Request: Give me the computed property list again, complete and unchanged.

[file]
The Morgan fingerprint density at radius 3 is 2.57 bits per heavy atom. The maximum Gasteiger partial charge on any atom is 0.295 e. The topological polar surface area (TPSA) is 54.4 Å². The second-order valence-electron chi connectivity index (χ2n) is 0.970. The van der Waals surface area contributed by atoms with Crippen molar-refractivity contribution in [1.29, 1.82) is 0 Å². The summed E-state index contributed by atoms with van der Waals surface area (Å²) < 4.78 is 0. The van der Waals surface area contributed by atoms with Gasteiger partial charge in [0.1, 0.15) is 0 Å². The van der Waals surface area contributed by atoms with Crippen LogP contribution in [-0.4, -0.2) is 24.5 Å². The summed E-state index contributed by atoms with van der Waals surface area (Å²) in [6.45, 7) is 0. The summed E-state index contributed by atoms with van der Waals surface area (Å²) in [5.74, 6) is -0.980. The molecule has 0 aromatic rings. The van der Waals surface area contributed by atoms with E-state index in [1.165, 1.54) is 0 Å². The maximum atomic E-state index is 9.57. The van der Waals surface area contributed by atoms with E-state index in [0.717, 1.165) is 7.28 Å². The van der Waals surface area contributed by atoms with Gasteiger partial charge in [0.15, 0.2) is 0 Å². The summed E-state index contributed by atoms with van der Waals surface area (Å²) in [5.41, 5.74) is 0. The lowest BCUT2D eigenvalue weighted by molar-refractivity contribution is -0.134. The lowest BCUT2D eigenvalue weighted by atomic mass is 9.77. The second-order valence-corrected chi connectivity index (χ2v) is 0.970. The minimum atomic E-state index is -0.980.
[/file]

The Morgan fingerprint density at radius 3 is 2.57 bits per heavy atom. The maximum Gasteiger partial charge on any atom is 0.295 e. The topological polar surface area (TPSA) is 54.4 Å². The second-order valence-electron chi connectivity index (χ2n) is 0.970. The van der Waals surface area contributed by atoms with Crippen molar-refractivity contribution in [1.29, 1.82) is 0 Å². The summed E-state index contributed by atoms with van der Waals surface area (Å²) < 4.78 is 0. The van der Waals surface area contributed by atoms with Gasteiger partial charge in [0.1, 0.15) is 0 Å². The van der Waals surface area contributed by atoms with Crippen LogP contribution in [-0.4, -0.2) is 24.5 Å². The summed E-state index contributed by atoms with van der Waals surface area (Å²) in [6.45, 7) is 0. The summed E-state index contributed by atoms with van der Waals surface area (Å²) in [5.74, 6) is -0.980. The molecule has 0 aromatic rings. The van der Waals surface area contributed by atoms with E-state index in [1.165, 1.54) is 0 Å². The maximum atomic E-state index is 9.57. The van der Waals surface area contributed by atoms with E-state index in [0.717, 1.165) is 7.28 Å². The van der Waals surface area contributed by atoms with Gasteiger partial charge in [0.15, 0.2) is 0 Å². The summed E-state index contributed by atoms with van der Waals surface area (Å²) in [5.41, 5.74) is 0. The lowest BCUT2D eigenvalue weighted by molar-refractivity contribution is -0.134. The lowest BCUT2D eigenvalue weighted by atomic mass is 9.77. The second-order valence-corrected chi connectivity index (χ2v) is 0.970. The minimum atomic E-state index is -0.980.